Books for Guided Discovery: Crayons
Use a book to kick off a Guided Discovery lesson or to reinforce learning from it. A great read-aloud can open children’s minds to the magic and possibilities of the material you’re exploring.
Take crayons. Most children have seen them or drawn with them. They may even think they know everything there is to know about them. But an engaging Guided Discovery lesson, coupled with reading a picture book that involves crayons, will help them see crayons in a new and exciting light. And that, in turn, will inspire richer, more thoughtful work with crayons throughout the school year.
Here are a few of my favorite “crayon books,” along with some ideas for how to use them for Guided Discovery:
- Harold and the Purple Crayon, by Crockett Johnson. This magical book shows the power of art through a deceptively simple story and pictures. With only his giant purple crayon, Harold creates his own new world, complete with adventure and sustenance. Read this book before your Guided Discovery lesson. When you reach the section of the lesson when you explore what to do with crayons, ask, “How could we use our crayons as thoughtfully and creatively as Harold did? What could we create with them this year in our classrooms?”
- My Crayons Talk, by Patricia Hubbard and G. Brian Karas. “If crayons could talk, what might they say?” asks this whimsical picture book. (“Purple shouts, ‘Yum! Bubble gum.'”) After exploring with crayons, children will be intrigued by this book. You might have them choose a crayon, imagine what it might say, and create a class book of all the ideas.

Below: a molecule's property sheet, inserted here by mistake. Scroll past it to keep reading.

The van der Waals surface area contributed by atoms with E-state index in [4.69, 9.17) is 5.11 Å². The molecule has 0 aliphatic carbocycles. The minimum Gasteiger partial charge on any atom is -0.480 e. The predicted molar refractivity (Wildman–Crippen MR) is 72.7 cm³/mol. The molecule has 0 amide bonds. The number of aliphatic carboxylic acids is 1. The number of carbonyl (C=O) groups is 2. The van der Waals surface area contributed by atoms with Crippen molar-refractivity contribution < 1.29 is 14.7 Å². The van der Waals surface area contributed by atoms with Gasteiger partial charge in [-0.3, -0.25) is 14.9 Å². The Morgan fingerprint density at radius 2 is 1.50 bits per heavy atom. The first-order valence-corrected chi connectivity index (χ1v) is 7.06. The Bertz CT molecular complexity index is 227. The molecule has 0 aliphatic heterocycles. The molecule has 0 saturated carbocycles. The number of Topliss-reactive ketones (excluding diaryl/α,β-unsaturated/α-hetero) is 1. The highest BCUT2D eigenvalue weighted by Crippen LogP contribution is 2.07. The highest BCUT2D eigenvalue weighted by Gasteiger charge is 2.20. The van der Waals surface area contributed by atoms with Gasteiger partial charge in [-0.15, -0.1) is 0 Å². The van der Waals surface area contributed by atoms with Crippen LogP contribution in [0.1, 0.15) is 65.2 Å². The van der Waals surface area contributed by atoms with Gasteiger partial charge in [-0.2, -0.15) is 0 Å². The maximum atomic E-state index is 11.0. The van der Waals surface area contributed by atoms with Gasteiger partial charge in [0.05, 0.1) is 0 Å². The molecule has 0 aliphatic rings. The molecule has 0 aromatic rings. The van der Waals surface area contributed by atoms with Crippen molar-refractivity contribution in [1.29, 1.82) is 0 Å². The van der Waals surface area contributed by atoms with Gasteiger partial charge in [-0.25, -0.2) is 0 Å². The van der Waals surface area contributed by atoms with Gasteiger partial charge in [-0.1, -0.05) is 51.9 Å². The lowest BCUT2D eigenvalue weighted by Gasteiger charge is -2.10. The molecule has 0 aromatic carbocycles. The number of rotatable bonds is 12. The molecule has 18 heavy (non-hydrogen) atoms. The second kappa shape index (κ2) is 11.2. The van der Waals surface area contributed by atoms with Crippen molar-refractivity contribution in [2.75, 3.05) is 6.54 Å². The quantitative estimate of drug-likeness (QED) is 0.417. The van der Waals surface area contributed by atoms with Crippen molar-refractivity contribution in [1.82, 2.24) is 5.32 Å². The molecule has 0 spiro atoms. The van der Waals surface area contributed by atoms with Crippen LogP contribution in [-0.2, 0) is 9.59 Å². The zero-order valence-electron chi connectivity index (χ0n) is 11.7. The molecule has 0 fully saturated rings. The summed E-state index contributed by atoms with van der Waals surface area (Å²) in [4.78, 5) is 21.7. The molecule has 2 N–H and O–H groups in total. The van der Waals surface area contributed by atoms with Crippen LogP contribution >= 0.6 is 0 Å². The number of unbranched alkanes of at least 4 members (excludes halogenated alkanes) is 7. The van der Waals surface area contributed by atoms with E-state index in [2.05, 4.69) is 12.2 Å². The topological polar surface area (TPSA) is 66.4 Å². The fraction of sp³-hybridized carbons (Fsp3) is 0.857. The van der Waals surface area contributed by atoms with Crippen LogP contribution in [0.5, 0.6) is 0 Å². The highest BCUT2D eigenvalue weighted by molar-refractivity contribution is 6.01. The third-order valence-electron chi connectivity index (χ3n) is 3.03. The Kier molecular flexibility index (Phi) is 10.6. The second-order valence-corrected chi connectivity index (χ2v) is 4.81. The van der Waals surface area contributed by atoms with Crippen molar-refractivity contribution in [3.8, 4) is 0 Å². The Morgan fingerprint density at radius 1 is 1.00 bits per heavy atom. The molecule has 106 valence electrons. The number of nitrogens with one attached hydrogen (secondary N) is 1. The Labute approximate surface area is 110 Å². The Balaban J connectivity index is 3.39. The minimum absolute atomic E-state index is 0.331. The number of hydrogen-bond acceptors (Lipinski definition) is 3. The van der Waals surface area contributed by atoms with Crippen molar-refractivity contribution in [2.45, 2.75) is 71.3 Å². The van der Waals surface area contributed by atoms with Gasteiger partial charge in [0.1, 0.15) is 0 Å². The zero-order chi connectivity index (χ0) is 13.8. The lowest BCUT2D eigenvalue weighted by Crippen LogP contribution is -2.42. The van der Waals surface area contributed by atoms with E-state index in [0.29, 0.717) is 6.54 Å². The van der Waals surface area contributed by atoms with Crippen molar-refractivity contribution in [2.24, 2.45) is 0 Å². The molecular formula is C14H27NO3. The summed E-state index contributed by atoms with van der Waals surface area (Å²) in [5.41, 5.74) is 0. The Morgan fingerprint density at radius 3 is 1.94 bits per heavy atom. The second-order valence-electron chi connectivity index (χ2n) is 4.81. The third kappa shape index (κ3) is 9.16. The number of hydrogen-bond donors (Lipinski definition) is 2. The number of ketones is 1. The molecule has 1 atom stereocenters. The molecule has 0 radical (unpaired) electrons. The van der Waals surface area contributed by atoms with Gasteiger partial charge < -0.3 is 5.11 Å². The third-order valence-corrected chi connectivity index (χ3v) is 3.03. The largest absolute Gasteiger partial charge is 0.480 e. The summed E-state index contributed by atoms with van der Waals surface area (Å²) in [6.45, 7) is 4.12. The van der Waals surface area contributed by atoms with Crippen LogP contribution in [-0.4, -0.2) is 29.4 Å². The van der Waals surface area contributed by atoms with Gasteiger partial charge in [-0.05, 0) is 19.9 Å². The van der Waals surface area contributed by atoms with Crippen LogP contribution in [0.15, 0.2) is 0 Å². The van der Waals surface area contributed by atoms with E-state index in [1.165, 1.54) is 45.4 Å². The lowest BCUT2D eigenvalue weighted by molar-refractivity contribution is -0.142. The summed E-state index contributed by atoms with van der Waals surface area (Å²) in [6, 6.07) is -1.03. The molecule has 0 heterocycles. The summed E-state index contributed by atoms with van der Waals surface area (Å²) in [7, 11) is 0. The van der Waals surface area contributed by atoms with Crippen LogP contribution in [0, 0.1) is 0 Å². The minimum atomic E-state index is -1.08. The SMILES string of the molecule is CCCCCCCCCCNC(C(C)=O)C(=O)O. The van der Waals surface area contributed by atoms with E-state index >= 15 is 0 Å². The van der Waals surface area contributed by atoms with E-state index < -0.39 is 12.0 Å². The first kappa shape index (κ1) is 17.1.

- How Is a Crayon Made?, by Oz Charles. With child-friendly but accurate, detailed explanations and photographs, this book takes readers on a virtual field trip to learn how crayons are made. Read it before a Guided Discovery. Then, as you share a new box of crayons, have students take a minute and remember all the steps that led to the contents of the box.
- The Art Lesson, by Tomie DePaola. This autobiographical story is a testament to the importance of and power of creativity. Before going to school, Tommy fills his home with pictures he draws with crayons. Once he begins school, he looks forward to meeting his art teacher. He is appalled when she begins her lesson by asking the students to copy her pictures, something his aunts have told him that “real artists” never do. Ultimately, Tommy’s teachers realize what he needs. This book might inspire a class discussion of how everyone’s ideas are valuable and how creativity comes from thoughtful and hard work.
Want to learn more about Guided Discovery?
- Get detailed how-to information from The First Six Weeks of School or Learning Through Academic Choice.
- Read “Guided Discovery in Action,” a free article from the Responsive Classroom newsletter.
Margaret Berry Wilson is the author of several books, including: The Language of Learning, Doing Science in Morning Meeting (co-authored with Lara Webb), Interactive Modeling, and Teasing, Tattling, Defiance & More.